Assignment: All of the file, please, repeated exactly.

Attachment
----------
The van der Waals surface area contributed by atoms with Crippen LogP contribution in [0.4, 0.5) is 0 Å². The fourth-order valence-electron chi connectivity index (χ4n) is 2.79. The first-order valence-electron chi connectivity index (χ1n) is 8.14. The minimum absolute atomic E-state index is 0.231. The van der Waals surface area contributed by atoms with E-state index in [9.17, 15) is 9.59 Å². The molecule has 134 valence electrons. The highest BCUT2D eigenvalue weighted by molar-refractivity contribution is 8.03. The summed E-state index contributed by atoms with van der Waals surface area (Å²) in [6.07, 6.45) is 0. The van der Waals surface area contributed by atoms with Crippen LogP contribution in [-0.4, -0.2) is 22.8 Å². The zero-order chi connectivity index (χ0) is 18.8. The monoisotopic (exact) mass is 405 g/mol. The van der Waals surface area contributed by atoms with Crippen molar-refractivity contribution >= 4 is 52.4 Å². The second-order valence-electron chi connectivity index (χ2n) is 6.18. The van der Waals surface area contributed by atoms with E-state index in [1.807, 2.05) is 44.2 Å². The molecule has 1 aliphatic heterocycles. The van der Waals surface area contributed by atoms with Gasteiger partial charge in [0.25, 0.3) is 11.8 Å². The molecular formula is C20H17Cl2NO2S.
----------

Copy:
The van der Waals surface area contributed by atoms with Crippen LogP contribution in [0.4, 0.5) is 0 Å². The fourth-order valence-electron chi connectivity index (χ4n) is 2.79. The first-order valence-electron chi connectivity index (χ1n) is 8.14. The minimum absolute atomic E-state index is 0.231. The van der Waals surface area contributed by atoms with E-state index in [9.17, 15) is 9.59 Å². The molecule has 134 valence electrons. The highest BCUT2D eigenvalue weighted by molar-refractivity contribution is 8.03. The summed E-state index contributed by atoms with van der Waals surface area (Å²) in [6.07, 6.45) is 0. The van der Waals surface area contributed by atoms with Crippen LogP contribution in [-0.4, -0.2) is 22.8 Å². The zero-order chi connectivity index (χ0) is 18.8. The monoisotopic (exact) mass is 405 g/mol. The van der Waals surface area contributed by atoms with Crippen molar-refractivity contribution >= 4 is 52.4 Å². The second-order valence-electron chi connectivity index (χ2n) is 6.18. The van der Waals surface area contributed by atoms with E-state index in [1.807, 2.05) is 44.2 Å². The molecule has 1 aliphatic heterocycles. The van der Waals surface area contributed by atoms with Gasteiger partial charge in [0.25, 0.3) is 11.8 Å². The molecular formula is C20H17Cl2NO2S.